Boulder (CO) firefighters say a plan to use a converted pickup truck to respond to emergencies could hamper their ability to protect the public, reports the Daily Camera.
The fire chief says the truck is adequate and will save money, while union officials say it could delay response times.
The department plans to use a pickup truck equipped with sirens and lights to respond to medical calls as part of a two-year study.
“When we did our master plan, we took a look at the number of calls the fire department goes on, and 62 percent are medical emergencies,” said Boulder Fire Chief Larry Donner. By using the light response vehicle on those medical calls, the fire department is hoping to reduce fuel costs as well as wear and tear on the larger vehicles.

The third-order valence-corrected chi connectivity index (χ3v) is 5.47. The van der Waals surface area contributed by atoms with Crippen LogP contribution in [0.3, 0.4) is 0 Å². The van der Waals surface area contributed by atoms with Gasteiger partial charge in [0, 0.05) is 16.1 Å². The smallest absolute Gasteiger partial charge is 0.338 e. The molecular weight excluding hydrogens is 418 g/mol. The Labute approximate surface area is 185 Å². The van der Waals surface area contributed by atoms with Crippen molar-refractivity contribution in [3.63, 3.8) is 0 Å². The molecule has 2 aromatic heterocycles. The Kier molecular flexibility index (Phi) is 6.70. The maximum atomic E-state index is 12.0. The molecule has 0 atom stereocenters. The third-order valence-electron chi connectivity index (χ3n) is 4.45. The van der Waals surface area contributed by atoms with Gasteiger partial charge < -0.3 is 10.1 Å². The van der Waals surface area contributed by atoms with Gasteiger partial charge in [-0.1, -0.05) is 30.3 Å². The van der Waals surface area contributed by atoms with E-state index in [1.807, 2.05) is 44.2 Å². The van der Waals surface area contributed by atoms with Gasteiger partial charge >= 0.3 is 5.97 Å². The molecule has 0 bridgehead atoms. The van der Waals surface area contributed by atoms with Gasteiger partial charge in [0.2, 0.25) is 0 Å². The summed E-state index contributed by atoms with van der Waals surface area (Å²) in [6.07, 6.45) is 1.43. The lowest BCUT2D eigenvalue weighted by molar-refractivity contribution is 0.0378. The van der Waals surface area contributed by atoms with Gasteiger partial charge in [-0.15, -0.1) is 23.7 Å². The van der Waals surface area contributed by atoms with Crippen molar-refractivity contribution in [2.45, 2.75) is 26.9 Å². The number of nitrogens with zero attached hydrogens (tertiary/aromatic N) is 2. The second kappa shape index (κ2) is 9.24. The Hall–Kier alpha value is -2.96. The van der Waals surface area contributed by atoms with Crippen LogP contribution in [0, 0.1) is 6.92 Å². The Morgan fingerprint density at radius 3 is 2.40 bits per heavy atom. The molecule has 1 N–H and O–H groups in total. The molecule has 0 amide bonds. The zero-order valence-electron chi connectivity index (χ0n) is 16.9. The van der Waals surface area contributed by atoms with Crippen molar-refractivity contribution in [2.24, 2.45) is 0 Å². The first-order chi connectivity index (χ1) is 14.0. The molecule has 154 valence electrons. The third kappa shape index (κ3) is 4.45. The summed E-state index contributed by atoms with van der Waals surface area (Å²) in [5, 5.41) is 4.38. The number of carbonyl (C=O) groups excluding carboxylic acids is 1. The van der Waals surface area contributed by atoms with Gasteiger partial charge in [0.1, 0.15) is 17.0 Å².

The pickup truck cost $60,000 after being outfitted with sirens and a camper to hold medical equipment, while the department’s new ladder truck cost about $1 million.
But the Boulder chapter of the International Association of Firefighters sent a letter to Donner objecting to the use of the light response vehicle, saying it could increase response times and lead to safety concerns. When the station has minimum staffing, if a crew on the light response vehicle got a call about a fire, it would have to go back to the station and pick up the engine as opposed to going straight to the scene.
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